Lords decry conversion therapy bill in debate

9 February 2024

This morning saw Lords debate the bill to ban conversion therapy in the House of Lords. There have been outright objections for many reasons, not least its criminalising free speech and normal everyday behaviours. We must be vocal against ‘conversion therapy’ bans.

Lord Forsyth said the bill “brings great discredit on this house and Parliament as a whole”. He emphasised the parent’s basic role of guiding their child in good faith and biological truth, which is jeopardised by the problematic language and motivation of the bill.


“So parents saying to their children you must not take puberty blockers would find themselves on the wrong side of the law – this is an extraordinary suggestion. Trying to prevent surgery or medical interventions which would be irreversible – is that ‘any practice’?

“I read the language of the bill; it says ‘any practice aimed at a person which demonstrates an assumption’. Are we now going to criminalise people for thinking things? Because that’s what ‘demonstrates an assumption’ means.”

‘Socially divisive and unnecessary’

Lord Jackson reiterated that a ban on ‘conversion therapy’ is the last thing we need, since every act that constitutes abuse is already being outlawed. Taking cues from nations that have had catastrophic effects from banning conversion therapy, he reckons “the [Swedish] government may do the sensible thing and drop the plan”.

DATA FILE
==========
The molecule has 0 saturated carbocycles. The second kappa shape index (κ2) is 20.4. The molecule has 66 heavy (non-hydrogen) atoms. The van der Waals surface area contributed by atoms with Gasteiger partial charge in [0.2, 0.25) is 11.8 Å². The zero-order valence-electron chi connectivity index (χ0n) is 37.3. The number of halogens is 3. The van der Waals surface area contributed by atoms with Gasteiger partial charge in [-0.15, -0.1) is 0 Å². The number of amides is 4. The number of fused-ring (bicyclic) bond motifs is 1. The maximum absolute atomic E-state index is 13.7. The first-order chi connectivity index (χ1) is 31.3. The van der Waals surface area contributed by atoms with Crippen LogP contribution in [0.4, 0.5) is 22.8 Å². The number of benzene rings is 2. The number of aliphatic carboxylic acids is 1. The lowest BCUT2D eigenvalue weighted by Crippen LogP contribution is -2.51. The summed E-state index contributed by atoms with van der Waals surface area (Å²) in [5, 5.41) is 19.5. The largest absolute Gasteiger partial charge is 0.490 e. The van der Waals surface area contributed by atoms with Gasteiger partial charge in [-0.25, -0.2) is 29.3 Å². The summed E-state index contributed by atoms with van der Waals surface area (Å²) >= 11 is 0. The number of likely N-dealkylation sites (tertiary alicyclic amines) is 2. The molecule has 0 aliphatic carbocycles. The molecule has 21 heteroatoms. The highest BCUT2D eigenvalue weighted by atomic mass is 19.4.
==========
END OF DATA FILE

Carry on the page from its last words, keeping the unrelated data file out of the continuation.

“My lords, this bill as currently drafted is a dangerous attack on civil liberties, on religious freedom, and on parental and wider human rights. It is socially divisive and unnecessary. Noble Lords must at the very least amend it and preferably reject it.

“Stonewall have calculated that a new conversion therapy law is their best shot at silencing dissent. They have realised that a law which prohibits people from suppressing trans identities is effectively self-ID.

“If a gay or trans person goes to a therapist or a church and they really do feel they’ve been abused, they should report it to the police. If what they heard then breaches that law, the CPS can prosecute. But of course if it doesn’t breach the existing law, it means that whatever was said to them was not abusive.

They might have an unpleasant experience but you can’t criminalise unpleasantness. People have choice and they have agency.”

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